UPDATE: Hurricane Dorian is now an "extremely dangerous" Category 4 storm, with maximum sustained winds near 130 mph, according to the National Hurricane Center.
UPDATE: 7PM Dorian Advisory: Up to 125 mph sustained winds with well defined eye and symmetric satellite appearance. No change to the track/intensity forecast with a full update coming up at 10pm CDT.
While the Labor Day Holiday Weekend will be hot and mostly dry for Acadiana, all eyes remain on major Hurricane Dorian, while a weak westward-moving low pressure system could develop in the Gulf of Mexico.
Mostly sunny and hot weather with lower humidity is expected locally through Sunday but a few tropical showers may poke into Southeast Louisiana and perhaps St Mary Parish (20%) Sunday afternoon.
A few more showers will be possible along the coastal parishes Monday (near 30%) as weak low pressure works it's way westward across the Gulf of Mexico.
A disorganized broad area of low pressure near Cuba Friday will travel westward through the weekend with no direct impacts expected in Louisiana with the exception of breezier conditions developing in the offshore waters through Monday.e
The Gulf system has limited potential for development and should be mainly a rain-maker for portions of Mexico and perhaps South Texas early next week.
Overall, just expect a hotter and drier than normal weather pattern for Acadiana through the next 10 days.
Hurricane Dorian became a major hurricane Friday with 115 mph winds as the 4pm advisory. Dorian is expected to continue to strengthen to a category 4 storm with 140 mph winds as it approaches and impacts the Northern Bahamas Sunday, Monday and perhaps Tuesday, and then the east coast of the Florida Peninsula Monday through Wednesday at least.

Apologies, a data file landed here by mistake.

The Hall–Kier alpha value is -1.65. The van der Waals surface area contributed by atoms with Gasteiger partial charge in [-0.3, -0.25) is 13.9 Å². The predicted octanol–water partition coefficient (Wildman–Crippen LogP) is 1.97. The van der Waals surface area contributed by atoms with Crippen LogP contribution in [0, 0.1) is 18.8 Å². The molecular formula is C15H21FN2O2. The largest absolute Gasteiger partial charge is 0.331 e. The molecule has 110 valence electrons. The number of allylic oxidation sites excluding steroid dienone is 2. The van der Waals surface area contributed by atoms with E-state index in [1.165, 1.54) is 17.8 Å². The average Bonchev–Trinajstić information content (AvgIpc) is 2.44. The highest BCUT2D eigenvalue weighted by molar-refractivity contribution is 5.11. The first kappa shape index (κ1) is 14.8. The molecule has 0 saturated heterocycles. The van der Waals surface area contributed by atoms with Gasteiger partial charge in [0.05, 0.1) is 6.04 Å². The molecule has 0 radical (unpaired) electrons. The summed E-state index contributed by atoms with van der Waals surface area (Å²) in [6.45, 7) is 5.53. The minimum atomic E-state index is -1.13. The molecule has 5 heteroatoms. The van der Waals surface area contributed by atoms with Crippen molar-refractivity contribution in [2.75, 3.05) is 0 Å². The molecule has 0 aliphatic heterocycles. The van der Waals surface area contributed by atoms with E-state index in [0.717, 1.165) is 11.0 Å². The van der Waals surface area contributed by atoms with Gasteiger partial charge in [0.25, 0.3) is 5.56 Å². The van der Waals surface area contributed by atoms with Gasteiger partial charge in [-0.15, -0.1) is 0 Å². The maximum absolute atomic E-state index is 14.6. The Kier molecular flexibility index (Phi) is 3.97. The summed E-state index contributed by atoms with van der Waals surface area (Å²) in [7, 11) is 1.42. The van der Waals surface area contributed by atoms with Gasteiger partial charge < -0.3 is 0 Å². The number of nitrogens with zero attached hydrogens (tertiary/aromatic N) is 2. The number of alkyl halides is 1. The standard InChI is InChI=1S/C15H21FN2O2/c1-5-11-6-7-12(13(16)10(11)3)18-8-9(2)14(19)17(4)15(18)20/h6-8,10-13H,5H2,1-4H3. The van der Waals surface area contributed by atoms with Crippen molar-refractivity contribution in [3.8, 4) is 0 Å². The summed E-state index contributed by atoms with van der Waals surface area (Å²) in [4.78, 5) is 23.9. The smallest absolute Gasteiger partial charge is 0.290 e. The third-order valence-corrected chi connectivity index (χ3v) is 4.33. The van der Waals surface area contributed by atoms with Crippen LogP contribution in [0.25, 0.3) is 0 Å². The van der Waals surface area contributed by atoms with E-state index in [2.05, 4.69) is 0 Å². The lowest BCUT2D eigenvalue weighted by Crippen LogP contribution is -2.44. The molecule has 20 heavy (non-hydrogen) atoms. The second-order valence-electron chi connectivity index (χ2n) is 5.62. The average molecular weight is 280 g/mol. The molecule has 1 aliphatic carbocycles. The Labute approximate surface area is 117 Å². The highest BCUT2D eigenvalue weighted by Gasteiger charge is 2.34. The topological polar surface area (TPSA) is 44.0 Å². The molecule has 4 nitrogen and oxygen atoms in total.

The European Model Friday offered a glimmer of hope stalling Dorian just offshore the Florida coast before turning northward paralleling the Florida, Georgia and Carolina coasts through much of next week.
In response, the National Hurricane Center (NHC) shifted Dorian's track a little to the right when it nears Florida...partially in deference to the Euro model.
But the question remains when will guiding Atlantic ridge breakdown for the slowing and northward turn.
Per the NHC: "Given the collapse of the steering currents, the track forecast by the end of the forecast period is highly uncertain, and any small deviation in the track could bring the core of the powerful hurricane well inland over the Florida, keep it near the coast, or offshore."
Dorian is expected to be packing 140 mph winds when it nears the Bahamas and Florida East Coast.
Hurricane Warnings have been issued for the Northwestern Bahamas.
Nonetheless, however it may play out, residents in the Northern Bahamas, the Eastern half of the Florida Peninsula and coastal states farther to the north need to prepare for hurricane conditions, with major, devastating hurricane conditions a very real possibility along the immediate coastal areas.